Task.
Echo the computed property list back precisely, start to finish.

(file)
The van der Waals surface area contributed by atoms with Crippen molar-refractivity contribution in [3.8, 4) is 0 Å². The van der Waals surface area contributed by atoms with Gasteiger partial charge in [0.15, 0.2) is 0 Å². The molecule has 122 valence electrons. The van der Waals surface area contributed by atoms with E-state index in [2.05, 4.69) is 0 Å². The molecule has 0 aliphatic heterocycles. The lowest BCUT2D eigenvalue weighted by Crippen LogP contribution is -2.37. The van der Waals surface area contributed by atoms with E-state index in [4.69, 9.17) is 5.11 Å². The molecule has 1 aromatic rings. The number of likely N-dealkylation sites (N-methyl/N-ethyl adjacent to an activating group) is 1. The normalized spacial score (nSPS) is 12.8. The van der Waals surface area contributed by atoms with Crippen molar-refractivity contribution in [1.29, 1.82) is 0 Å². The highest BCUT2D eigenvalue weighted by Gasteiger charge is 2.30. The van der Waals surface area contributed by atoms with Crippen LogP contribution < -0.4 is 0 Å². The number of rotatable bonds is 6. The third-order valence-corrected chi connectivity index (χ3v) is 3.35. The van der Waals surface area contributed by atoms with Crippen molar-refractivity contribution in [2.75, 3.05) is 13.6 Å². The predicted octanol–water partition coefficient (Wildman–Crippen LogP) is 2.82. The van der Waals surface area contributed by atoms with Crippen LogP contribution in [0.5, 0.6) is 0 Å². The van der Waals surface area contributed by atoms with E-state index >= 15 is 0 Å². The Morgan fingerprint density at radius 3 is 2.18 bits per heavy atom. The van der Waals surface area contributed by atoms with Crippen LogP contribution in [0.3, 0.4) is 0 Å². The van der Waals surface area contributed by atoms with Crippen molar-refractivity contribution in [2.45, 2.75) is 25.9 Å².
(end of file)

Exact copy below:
The van der Waals surface area contributed by atoms with Crippen molar-refractivity contribution in [3.8, 4) is 0 Å². The van der Waals surface area contributed by atoms with Gasteiger partial charge in [0.15, 0.2) is 0 Å². The molecule has 122 valence electrons. The van der Waals surface area contributed by atoms with E-state index in [2.05, 4.69) is 0 Å². The molecule has 0 aliphatic heterocycles. The lowest BCUT2D eigenvalue weighted by Crippen LogP contribution is -2.37. The van der Waals surface area contributed by atoms with E-state index in [4.69, 9.17) is 5.11 Å². The molecule has 1 aromatic rings. The number of likely N-dealkylation sites (N-methyl/N-ethyl adjacent to an activating group) is 1. The normalized spacial score (nSPS) is 12.8. The van der Waals surface area contributed by atoms with Crippen molar-refractivity contribution in [1.29, 1.82) is 0 Å². The highest BCUT2D eigenvalue weighted by Gasteiger charge is 2.30. The van der Waals surface area contributed by atoms with Crippen LogP contribution < -0.4 is 0 Å². The number of rotatable bonds is 6. The third-order valence-corrected chi connectivity index (χ3v) is 3.35. The van der Waals surface area contributed by atoms with Crippen molar-refractivity contribution in [2.75, 3.05) is 13.6 Å². The predicted octanol–water partition coefficient (Wildman–Crippen LogP) is 2.82. The van der Waals surface area contributed by atoms with Crippen LogP contribution in [0.5, 0.6) is 0 Å². The van der Waals surface area contributed by atoms with E-state index >= 15 is 0 Å². The Morgan fingerprint density at radius 3 is 2.18 bits per heavy atom. The van der Waals surface area contributed by atoms with Crippen LogP contribution in [0.3, 0.4) is 0 Å². The van der Waals surface area contributed by atoms with Crippen molar-refractivity contribution in [2.45, 2.75) is 25.9 Å².